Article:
Worship Leader, Please Stop Telling Me to Clap!

I felt lost.
I was also in need of caffeine. So I stood in very long line to get some coffee. I was surprised to see they were serving Counter Culture Coffee, one of my favorite roasters, so I ordered a cafe au lait. As I was pulling out my wallet, the nice cashier motioned the single-ladies hand gesture at me.
“This is free for visitors.” She happily explains.

I dropped a dollar in the tip jar and followed the vibration into the auditorium.
The room was dimly lit, but dozens of flashlight-pointing volunteers pierced the dark. One of them shook my hand and showed me to a surprisingly comfortable seat. (Thought I was upset that it didn’t have cup-holders.)
Thick clouds of fog poured onto the stage just before the room went pitch black. Immediately a burst of light blinded me as the band began playing “A Sky Full of Stars.”
I wasn’t at a Coldplay concert (can’t afford it). I was at a “hip” church.

A bearded musician in skinny jeans exclaimed “Clap if you’re excited about Jesus today!”
The crowd clapped. I didn’t.

*three people shout woo*
*forced applause*

This drives me crazy.
I love Jesus, but I hate being told what to do.

More importantly, this command forces inauthenticity. That applause wasn’t real. As a matter of fact, a lot of this doesn’t feel very real.

We seriously need to talk about this.

I am not against clapping in church. I am not even against the worship leader encouraging me to express praise.

This isn’t some weird anti-clapping post.

Psalms 47 opens saying, “O clap your hands, all peoples; Shout to God with the voice of joy.” The Psalmist even says “let the rivers clap their hands.”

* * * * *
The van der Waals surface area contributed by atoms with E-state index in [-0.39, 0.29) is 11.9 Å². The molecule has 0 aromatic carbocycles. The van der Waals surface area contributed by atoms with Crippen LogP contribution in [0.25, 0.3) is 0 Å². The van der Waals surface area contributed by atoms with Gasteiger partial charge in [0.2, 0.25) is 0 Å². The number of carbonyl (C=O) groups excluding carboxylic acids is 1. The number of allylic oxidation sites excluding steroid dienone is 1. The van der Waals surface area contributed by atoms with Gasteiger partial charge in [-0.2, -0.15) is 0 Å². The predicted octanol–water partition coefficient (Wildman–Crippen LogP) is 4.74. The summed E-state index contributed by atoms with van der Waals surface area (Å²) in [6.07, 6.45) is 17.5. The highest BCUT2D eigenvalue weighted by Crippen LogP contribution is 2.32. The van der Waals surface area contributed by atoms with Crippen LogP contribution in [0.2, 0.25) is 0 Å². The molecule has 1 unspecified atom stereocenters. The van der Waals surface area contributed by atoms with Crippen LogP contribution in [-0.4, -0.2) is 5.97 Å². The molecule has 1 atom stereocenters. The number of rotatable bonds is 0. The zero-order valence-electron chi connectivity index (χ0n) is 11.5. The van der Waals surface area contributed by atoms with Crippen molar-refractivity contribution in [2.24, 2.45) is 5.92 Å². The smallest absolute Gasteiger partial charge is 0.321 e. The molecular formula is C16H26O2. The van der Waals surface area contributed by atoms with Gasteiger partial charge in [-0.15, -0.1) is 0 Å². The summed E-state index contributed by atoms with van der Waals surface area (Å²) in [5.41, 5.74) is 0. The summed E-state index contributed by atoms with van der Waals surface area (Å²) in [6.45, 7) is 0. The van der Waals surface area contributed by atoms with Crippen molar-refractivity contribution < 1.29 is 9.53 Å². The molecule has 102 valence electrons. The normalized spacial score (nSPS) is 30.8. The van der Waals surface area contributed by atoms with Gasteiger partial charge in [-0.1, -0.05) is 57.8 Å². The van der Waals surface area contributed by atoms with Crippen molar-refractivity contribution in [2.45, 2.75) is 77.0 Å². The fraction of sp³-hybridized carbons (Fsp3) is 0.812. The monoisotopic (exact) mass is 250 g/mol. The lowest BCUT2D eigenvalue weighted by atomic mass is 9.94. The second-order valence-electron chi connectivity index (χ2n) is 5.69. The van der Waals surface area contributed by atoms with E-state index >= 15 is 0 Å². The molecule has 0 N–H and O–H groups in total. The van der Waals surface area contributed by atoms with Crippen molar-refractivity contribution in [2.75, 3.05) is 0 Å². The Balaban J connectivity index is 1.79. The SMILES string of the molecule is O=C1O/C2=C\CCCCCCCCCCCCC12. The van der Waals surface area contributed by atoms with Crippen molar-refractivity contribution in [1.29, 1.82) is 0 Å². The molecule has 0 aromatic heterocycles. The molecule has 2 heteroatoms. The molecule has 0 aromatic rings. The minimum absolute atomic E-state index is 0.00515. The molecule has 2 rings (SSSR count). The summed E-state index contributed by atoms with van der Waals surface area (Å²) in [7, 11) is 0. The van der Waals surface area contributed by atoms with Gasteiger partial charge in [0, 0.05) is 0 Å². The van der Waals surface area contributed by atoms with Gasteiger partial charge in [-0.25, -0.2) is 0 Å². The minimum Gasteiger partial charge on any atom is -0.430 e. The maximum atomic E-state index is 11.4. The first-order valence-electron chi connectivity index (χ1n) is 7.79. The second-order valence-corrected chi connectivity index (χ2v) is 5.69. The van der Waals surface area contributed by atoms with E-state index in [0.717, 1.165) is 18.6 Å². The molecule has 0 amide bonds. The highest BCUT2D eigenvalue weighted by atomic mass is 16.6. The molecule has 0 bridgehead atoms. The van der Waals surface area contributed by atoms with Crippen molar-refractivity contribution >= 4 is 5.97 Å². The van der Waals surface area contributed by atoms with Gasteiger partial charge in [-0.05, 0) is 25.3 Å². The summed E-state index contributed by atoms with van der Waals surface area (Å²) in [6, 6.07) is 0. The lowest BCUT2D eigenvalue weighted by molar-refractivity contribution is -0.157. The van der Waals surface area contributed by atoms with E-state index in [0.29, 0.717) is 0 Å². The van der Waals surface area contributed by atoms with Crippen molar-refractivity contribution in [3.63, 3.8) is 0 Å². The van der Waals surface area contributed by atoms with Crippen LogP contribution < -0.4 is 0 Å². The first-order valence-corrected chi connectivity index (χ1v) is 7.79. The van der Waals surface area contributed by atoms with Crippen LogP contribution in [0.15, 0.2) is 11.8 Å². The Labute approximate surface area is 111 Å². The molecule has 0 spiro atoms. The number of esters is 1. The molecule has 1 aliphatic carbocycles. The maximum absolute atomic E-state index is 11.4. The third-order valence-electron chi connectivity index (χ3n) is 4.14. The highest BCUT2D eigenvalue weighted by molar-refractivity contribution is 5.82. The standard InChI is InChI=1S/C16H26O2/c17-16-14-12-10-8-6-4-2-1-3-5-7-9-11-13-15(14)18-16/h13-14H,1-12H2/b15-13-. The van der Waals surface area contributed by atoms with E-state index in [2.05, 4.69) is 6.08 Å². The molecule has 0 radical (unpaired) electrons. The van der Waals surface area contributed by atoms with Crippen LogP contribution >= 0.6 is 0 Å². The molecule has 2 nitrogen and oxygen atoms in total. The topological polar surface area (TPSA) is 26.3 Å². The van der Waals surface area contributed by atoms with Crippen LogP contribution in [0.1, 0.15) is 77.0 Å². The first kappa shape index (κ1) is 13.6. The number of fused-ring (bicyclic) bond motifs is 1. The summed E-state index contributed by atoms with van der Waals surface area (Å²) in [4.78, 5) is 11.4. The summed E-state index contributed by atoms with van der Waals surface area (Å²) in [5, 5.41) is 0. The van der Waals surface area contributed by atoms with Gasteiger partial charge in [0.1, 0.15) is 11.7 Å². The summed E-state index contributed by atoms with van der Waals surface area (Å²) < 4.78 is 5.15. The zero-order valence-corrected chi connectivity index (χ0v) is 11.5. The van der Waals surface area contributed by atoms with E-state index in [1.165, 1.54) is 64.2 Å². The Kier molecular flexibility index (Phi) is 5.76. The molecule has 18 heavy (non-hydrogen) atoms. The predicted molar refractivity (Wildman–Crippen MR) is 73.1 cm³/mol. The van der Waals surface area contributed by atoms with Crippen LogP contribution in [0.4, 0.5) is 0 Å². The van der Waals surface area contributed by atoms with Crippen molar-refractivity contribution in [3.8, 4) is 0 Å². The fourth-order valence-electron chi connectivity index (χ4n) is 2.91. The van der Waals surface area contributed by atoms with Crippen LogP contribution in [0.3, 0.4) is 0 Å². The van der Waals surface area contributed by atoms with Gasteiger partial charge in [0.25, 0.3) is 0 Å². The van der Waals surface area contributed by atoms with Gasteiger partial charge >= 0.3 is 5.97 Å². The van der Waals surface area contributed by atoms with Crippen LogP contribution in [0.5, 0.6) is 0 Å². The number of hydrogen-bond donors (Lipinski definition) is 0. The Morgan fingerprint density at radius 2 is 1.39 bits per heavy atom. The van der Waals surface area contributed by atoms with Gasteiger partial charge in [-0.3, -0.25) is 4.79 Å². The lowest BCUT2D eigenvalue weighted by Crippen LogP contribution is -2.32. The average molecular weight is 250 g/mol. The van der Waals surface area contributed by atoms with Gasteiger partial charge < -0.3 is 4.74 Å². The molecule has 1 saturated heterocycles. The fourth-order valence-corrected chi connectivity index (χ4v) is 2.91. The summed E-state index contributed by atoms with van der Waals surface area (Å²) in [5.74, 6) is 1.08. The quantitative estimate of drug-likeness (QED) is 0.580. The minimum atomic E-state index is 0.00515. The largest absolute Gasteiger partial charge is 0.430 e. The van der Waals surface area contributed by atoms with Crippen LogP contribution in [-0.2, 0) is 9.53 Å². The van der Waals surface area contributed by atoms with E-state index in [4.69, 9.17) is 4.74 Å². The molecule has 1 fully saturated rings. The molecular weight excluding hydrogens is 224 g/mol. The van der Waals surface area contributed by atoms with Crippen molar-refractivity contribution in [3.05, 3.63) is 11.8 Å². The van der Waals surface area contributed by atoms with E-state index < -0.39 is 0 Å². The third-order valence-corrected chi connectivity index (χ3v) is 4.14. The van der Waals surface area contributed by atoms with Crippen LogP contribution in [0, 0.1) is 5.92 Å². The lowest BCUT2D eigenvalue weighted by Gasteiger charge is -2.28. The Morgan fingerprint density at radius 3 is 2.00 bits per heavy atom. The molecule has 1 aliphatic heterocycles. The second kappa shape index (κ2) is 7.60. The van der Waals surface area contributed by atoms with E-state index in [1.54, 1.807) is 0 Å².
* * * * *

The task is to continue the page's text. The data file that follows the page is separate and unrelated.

See? The Bible loves celebration. Corporate applause is a beautiful expression of victory & celebration.

This is why I want us to protect it. We must not beg for fake celebration or phony worship. When we plea with our people to “clap for Jesus” and then say “that wasn’t good enough.” We are encouraging people to fake their worship.
This is not an act of praise – it’s peer pressure.
Even with the best intentions, we are essentially convincing people to worship how we think they should.

People will worship how they please. They don’t need choreography.

God delights in real worship, but despises false worship (Leviticus 10:1-2).

Please do not read this as me being legalistic or judgmental. I just want people to come into contact with authentic hope when visiting your church or engaging in corporate worship.
People need hope — not hype.

(…side note)

We worship God because He is worthy, not because we are excited.
Unfortunately, we make it seem as though worship is all about excitement & flare. As a matter of fact, there is something really powerful about worshipping when you’re not excited at all. When you have to push through your feelings of doubt, sorrow, or uncertainty. We cannot convince ourselves that worship is only an overflow of excitement. It’s not.
It’s an expression of God’s worth & majesty.

“Going through the motions doesn’t please You, a flawless performance is nothing to you. I learned God-worship when my pride was shattered. Heart-shattered lives ready for love don’t for a moment escape God’s notice. (Psalm 51:16, 17 MSG)”

Destroy the culture of hype.
Develop a community of hope.

About the Author

Jackson Garrell

Facebook Twitter

Jackson is a pastor, designer, and cheese enthusiast. He lives in New York with his wife and several dozen plants. When he is not building websites, consulting churches, or pastoring, you will probably find him trying to create the perfect omelette.